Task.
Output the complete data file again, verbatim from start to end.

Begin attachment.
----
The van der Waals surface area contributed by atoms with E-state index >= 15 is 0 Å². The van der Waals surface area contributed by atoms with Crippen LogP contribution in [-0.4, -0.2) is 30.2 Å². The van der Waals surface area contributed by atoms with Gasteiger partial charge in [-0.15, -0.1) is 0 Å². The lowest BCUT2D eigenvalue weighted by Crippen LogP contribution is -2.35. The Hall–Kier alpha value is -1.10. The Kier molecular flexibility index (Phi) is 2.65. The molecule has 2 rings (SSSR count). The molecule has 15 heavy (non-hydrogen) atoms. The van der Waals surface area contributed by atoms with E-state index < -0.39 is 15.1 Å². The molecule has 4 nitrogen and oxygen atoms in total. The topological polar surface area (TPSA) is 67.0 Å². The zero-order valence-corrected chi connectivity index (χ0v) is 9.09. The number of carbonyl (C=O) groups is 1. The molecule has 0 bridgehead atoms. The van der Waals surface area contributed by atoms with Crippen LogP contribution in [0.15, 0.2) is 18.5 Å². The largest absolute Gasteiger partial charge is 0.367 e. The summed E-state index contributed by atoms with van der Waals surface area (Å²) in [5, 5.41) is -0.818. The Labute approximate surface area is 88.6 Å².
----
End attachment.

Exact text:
The van der Waals surface area contributed by atoms with E-state index >= 15 is 0 Å². The van der Waals surface area contributed by atoms with Crippen LogP contribution in [-0.4, -0.2) is 30.2 Å². The van der Waals surface area contributed by atoms with Gasteiger partial charge in [-0.15, -0.1) is 0 Å². The lowest BCUT2D eigenvalue weighted by Crippen LogP contribution is -2.35. The Hall–Kier alpha value is -1.10. The Kier molecular flexibility index (Phi) is 2.65. The molecule has 2 rings (SSSR count). The molecule has 15 heavy (non-hydrogen) atoms. The van der Waals surface area contributed by atoms with E-state index < -0.39 is 15.1 Å². The molecule has 4 nitrogen and oxygen atoms in total. The topological polar surface area (TPSA) is 67.0 Å². The zero-order valence-corrected chi connectivity index (χ0v) is 9.09. The number of carbonyl (C=O) groups is 1. The molecule has 0 bridgehead atoms. The van der Waals surface area contributed by atoms with Crippen LogP contribution in [0.15, 0.2) is 18.5 Å². The largest absolute Gasteiger partial charge is 0.367 e. The summed E-state index contributed by atoms with van der Waals surface area (Å²) in [5, 5.41) is -0.818. The Labute approximate surface area is 88.6 Å².